Global equities were hushed on Monday as the US enjoyed its first national holiday of the year, leaving the rest of the markets to stroll through their quietest trading session of 2021. It was a sign – if one was even needed – that Europe lacks direction without the US at the helm to direct proceedings.

Lacking a US intervention, and seemingly unimpressed with data from China showing GDP grew 2.3% in 2020, European indices had a muted day all-round. It seems any pent-up momentum might be reserved for Wednesday, when President-elect Joe Biden is finally inaugurated in Washington after months of vitriol and vilification from outgoing President Donald Trump and his administration.

Global equities had a similarly subdued response to Biden’s $1.2tn economic relief plan announced last week.

With Brent Crude slipping to the wrong side of $55 – leaving BP (LON:BP) and Shell (LON:RDSA) to mull over falling shares – the FTSE lost -0.22%, down to 6,720.65 points, by the end of trading on Monday afternoon.

Meanwhile, Eurozone indices spent the day on the positive side of the spectrum, if only by a little. The DAX gained to 13,848.35 with a +0.44% increase, while the CAC clung to 5,617.27 after a meagre +0.099% climb.

As Spreadex financial analyst Connor Campbell put it: “that’s about it”.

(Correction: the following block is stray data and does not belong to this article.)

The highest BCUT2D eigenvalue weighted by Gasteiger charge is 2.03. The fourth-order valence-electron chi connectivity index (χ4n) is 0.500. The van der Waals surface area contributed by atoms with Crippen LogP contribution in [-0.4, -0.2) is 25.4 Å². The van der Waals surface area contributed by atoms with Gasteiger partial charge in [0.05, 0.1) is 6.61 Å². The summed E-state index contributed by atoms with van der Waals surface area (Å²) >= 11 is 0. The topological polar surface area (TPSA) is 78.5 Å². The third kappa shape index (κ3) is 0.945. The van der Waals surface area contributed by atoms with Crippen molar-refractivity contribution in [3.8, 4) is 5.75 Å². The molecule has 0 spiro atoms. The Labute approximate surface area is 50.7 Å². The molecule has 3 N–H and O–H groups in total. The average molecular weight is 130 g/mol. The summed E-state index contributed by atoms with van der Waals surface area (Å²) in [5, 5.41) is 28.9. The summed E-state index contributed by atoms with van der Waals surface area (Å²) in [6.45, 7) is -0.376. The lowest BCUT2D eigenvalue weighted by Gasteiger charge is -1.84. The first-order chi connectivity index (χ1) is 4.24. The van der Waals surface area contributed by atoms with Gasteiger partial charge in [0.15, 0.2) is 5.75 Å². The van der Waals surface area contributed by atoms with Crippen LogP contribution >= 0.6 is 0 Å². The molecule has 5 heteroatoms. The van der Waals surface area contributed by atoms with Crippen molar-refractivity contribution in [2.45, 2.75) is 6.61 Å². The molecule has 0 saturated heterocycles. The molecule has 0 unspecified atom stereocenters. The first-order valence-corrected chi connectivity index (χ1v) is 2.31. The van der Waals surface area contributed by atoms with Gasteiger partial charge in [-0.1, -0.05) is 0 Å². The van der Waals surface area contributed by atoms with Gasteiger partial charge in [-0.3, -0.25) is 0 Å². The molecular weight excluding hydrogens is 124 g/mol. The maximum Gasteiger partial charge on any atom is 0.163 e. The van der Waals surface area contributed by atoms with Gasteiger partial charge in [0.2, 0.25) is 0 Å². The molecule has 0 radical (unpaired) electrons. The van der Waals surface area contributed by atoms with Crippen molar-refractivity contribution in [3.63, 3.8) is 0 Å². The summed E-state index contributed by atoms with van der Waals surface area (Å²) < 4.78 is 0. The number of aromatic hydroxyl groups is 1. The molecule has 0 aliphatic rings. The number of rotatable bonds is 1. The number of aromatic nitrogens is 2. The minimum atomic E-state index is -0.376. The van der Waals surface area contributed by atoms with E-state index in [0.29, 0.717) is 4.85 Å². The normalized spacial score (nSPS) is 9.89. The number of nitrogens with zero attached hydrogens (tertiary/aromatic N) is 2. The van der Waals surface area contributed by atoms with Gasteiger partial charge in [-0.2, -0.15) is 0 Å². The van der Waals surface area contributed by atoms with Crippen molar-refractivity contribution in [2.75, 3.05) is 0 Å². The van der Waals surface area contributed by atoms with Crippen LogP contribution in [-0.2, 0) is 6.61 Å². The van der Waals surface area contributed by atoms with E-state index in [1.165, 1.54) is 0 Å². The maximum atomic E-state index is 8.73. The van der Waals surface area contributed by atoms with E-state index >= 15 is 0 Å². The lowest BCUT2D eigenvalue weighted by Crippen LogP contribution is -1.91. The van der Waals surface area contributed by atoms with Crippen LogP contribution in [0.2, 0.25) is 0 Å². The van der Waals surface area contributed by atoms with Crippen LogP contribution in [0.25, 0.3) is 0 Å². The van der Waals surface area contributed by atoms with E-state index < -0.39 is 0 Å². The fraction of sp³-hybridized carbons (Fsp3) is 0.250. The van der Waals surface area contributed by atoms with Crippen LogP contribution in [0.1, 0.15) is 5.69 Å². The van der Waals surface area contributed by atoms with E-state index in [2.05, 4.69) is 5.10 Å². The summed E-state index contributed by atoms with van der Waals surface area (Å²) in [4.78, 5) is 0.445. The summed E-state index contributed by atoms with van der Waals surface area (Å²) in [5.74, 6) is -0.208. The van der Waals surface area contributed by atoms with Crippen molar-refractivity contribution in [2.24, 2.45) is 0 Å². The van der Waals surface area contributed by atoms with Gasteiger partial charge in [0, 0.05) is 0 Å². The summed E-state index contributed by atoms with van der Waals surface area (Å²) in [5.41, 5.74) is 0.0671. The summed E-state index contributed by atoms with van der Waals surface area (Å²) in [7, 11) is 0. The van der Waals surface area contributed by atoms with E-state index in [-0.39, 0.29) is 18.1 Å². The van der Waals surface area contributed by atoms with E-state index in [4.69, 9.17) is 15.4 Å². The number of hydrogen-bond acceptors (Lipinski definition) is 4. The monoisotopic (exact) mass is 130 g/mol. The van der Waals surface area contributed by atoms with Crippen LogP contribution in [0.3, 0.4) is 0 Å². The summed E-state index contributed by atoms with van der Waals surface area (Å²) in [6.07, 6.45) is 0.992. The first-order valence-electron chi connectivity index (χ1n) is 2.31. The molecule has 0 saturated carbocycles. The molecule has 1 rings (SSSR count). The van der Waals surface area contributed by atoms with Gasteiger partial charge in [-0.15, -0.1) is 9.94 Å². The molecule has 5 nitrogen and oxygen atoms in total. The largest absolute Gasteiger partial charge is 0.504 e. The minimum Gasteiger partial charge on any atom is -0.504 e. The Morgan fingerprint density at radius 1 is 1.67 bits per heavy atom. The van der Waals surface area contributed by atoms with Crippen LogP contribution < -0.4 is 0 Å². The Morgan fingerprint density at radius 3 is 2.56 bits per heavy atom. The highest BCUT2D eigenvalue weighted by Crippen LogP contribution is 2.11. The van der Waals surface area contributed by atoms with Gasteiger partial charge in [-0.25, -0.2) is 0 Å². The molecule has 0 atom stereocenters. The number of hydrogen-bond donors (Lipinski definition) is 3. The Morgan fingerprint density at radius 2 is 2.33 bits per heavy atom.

Monday marked one of, if not the most, quiet sessions since the year began. While tomorrow is likely to be something of a write-off as well, Wednesday brings with it all the buzz and excitement of a new President, whose “blitz” of presidential decrees to undo Trump-era policies are reportedly ready to go from the moment he steps foot in the White House.

It comes as no surprise then that this week’s “star of the show”, Campbell says, is Wednesday’s inauguration.

However, as soon as Wednesday’s initial excitement is over, attention will turn to whether or not the Democrats will actually be able to implement Biden’s campaign pledges – one of which being the Covid-19 stimulus package he announced last week. It still needs to pass Congress before it can be carried out, and will be the first test of the new administration’s ability to strong-arm new policies through a “precariously balanced, if blue-tinged, Senate”.

How the Democrats perform in the coming days and weeks will set the tone for how investors feel about the Biden presidency as a whole, and will determine which direction global equities head in too.

On top of the high-stakes politics happening in D.C., there is scheduled to be a webinar appearance from Bank of England governor Andrew Bailey on Wednesday – which always has the potential to shift the UK market, for better or worse – followed by the first European Central Bank meeting of 2021 on Thursday.

Thursday also marks the next addition to a slew of increasingly alarming US jobless claims reading – in danger of hitting 1 million if it again overshoots estimates as it did last week – with Friday then rounding up the figures of January’s economic performance with the latest round of flash PMIs.

So, a slow start to the week overall, but by all means keep your seatbelts fastened for developments later on in the week.

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Junior Journalist at the UK Investor Magazine. Focuses primarily on finance and business content. Has personal interests in Middle Eastern politics, human rights issues, and sustainability initiatives.